Whole-Brain Learning through Art in a Quality Early Childhood Program

  • Large movements engage their core strength, develop hand-eye coordination and gross motor skills, and encourage midline-crossing, in addition to the fine motor skills necessary for holding the actual mark-making material (pencil, paintbrush, etc). 
  • Children learn about art mediums and techniques, as skill-and-experienced-based techniques that become embedded in a child’s creative toolbox and process
  • Spatial awareness skills develop through transforming a blank canvas into artwork that intentionally divides, plans, and uses the space. This is related to math concepts!
  • Artistic expression invites a wide range of emotional expression through color, pressure, technique, and subject
  • Creating art is meaningful, and children experience meaning and significance through their own creative production, where they are empowered to appropriately “make their mark” on the world (rather than the leather couch).
An art teacher dressed as Frida Khalo demonstrates art technique for a class of preschool children
Children connect to an engaging story about Frida Khalo during an art exploration, where they create from imagination one of Frida’s colorful birds

We are all born artists!

Artistic expression is, at its core, a perspective of seeing and engaging with the world. When it happens through playful learning invitations within the context of relationships, such as within a quality early childhood education program, the whole person is nourished and supported. All humans are born creative artists, and our role is to nourish this part of our whole-person development, regardless of age. Here are some examples of unique process-led art explorations, where creativity and self-expression is the vehicle for self-discovery, creativity, and innovation.

Playful learning experiences invite people of all ages into the full human experience as physical, emotional, intellectual, and spiritual beings. Creativity and expansive, imaginative, innovative expressions are integral to the overall well-being of people of all ages.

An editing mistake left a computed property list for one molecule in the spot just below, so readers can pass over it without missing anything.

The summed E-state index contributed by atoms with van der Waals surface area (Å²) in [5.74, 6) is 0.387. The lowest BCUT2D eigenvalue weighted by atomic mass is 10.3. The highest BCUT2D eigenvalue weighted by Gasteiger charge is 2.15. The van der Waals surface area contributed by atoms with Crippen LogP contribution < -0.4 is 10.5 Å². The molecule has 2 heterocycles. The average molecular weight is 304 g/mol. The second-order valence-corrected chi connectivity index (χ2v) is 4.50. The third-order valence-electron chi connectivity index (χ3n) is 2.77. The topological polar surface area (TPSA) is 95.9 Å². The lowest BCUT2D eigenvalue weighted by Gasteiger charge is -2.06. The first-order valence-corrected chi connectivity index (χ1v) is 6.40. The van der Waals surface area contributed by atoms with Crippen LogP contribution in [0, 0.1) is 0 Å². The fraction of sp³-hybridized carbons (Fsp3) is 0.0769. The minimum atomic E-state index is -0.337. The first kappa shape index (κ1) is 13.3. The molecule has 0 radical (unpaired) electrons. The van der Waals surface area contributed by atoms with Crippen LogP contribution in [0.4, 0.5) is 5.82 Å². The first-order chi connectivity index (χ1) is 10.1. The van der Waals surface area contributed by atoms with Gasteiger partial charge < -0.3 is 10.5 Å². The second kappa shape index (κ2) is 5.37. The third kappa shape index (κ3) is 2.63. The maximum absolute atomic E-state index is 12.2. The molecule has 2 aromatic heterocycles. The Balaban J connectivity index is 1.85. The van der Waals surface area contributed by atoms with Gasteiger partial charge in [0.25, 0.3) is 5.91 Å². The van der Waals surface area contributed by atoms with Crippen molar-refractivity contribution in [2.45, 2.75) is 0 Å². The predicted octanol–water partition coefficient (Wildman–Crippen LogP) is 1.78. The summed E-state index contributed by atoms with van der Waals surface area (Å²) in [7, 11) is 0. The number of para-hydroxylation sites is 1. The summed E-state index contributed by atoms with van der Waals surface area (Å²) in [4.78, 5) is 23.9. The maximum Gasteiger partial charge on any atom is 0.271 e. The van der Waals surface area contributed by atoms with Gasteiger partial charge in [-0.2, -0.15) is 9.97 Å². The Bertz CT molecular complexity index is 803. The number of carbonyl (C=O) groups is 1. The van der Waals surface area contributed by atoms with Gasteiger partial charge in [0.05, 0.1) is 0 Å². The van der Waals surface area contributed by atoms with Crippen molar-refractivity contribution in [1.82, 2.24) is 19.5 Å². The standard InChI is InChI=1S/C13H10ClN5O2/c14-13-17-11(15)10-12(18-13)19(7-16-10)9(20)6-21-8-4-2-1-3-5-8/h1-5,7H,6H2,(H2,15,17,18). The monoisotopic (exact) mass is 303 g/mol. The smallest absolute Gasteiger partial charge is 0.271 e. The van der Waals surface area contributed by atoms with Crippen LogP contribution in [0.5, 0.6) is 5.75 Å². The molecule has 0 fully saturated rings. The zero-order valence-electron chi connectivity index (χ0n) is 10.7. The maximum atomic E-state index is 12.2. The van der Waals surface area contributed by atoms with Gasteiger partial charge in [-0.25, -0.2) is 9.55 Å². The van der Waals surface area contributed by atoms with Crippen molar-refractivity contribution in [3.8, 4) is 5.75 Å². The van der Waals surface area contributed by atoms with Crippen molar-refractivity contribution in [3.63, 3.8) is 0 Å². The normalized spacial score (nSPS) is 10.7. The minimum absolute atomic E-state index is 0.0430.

Shame and judgment kill creativity

Whether via the judgment (evaluation of an end result as “good” or “bad”) by well-intentioned adults, or a child’s self-criticism around their own creative expression, we learn through experience whether or not it is safe to put ourselves out there, try something new, or take a risk! If we associate shame or judgment with the experience of creative expression, we learn that it is safer to color inside the lines. We then may also grow up measuring ourselves against unattainable standards of perfection. On the other hand, when we are supported and encouraged in the learning process, we become safe to try, fail, make a mistake, and rebound from a place of resilience- “well, THAT didn’t go as planned- what should I try next?!”

For humans who have been on the planet for a few decades, creativity and artistic expression remain an essential part of whole-person development and overall well-being! We encourage our community of co-learners of all ages to consider how shame stifles creativity, and embracing vulnerability opens the door to expansive thinking and imaginative growth for people of all ages. A safe and secure environment that leads to learning looks like a place where people experience the freedom to try, fail, and try again. We highly encourage Brene Brown’s work around vulnerability as the birthplace of innovation, creativity, and change!

And finally, in the words of Albert Einstein, “The true sign of intelligence is not knowledge, but imagination.”

Related Images: